However, when it came to James Taylor, I didn’t have that easy of a time.  I knew his music was striking, and his stories were important, but “I just didn’t get it”.  It’s weird to have an intellectual concept of what something is, but without the emotional undercurrent… it’s just not the same.  So I bonded with my father around Dylan’s music and Taylor’s wasn’t so much the connection.

Several years later, I met someone who would teach me the guitar.  That sounds kind of hokey, but at the time almost everyone around me was learning guitar for all sorts of reasons.  Most of the friends I had at the time were learning how to contribute in worship groups or churches, and we all were plucking away at our respective guitars.  One such person took me under her wing and showed me something about my father…. through the music we played.

It’s funny to think about it, but I first learned the guitar playing Melissa Etheridge, the Indigo Girls, REM, Sting, a wonderful unknown artist by the name of Mark Heard, one of his good friends Pierce Pettis, and of all people James Taylor.  My friend and I would sit and play these songs, she would try to sing, I would try not to (trust me, it’s a good idea) and would enjoy the process of learning.

Usually I wanted to learn to play those things that sounded great to my ears, songs that I immediately gravitated to… but one day, my friend Kim said… “Charles, let’s play some James Taylor.”  Now, for a learning guitar player, the strumming of his chords and picking patterns were just easy to do, but since there was this block from my younger days… I didn’t readily warm to the idea.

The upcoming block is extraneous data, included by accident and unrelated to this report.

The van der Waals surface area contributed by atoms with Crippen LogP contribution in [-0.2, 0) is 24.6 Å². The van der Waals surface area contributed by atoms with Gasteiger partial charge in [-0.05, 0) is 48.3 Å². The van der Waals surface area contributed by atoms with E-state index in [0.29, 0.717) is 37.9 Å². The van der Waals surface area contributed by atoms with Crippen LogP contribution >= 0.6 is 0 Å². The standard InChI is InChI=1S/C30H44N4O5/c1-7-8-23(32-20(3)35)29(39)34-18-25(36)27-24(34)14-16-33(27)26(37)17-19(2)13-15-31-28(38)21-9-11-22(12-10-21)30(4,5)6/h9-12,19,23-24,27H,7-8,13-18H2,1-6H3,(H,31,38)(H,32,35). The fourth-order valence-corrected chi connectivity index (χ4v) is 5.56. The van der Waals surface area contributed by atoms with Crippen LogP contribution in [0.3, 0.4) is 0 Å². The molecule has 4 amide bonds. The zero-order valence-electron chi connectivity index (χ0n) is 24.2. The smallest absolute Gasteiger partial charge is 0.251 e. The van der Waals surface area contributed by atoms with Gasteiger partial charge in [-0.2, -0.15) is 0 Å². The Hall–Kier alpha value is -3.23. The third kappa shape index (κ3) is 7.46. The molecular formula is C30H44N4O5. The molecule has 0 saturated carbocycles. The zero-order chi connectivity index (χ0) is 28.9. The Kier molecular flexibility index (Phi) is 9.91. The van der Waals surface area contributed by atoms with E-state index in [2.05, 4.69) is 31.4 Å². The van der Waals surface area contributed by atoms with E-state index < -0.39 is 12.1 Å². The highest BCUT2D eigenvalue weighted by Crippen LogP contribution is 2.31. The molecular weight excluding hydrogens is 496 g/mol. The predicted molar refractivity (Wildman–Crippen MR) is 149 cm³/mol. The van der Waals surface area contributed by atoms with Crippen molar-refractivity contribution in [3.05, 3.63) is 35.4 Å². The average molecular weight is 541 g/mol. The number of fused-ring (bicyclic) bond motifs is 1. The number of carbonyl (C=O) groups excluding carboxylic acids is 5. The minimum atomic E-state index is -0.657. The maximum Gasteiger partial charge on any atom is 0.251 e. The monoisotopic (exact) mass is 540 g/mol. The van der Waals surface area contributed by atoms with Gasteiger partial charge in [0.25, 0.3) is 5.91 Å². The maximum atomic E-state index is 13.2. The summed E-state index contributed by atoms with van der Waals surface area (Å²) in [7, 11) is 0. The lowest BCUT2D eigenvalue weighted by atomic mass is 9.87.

However, we started playing… and Kim would say things like, “um… no, this is a slower song”, or something to the effect that I really hadn’t heard the songs.  So, she played them for me… then we tried to play them.  And my eyes opened up.  Now, I’m not saying the songs from these artists are like gospel, but you can tell when an artist is actually singing from a truthful place in their lives, and when they’re not.  At least, I usually can.  So, I started to hear the lyrics…. Sweet Baby, James… Fire and Rain… etc etc etc.   And I learned something about my father that day.  I learned then that Taylor’s music echoed some of the longing and tenderness and a little sadness that I had seen sometimes in my father and his actions.  To this day, I don’t think that I’ve ever thanked Kim for opening my eyes… and a little more of my heart towards my father.

Now I think what I’ve written is a little strange.  It’s easier to talk it out for me on this issue.  But I find it amazing that sometimes when you hear someone’s words you get to learn something special about those you know…

Have you ever learned about someone through a song?  Ever had your eyes opened up in that kind of way?

I’m so blessed to have learned that little lesson…. what do you think?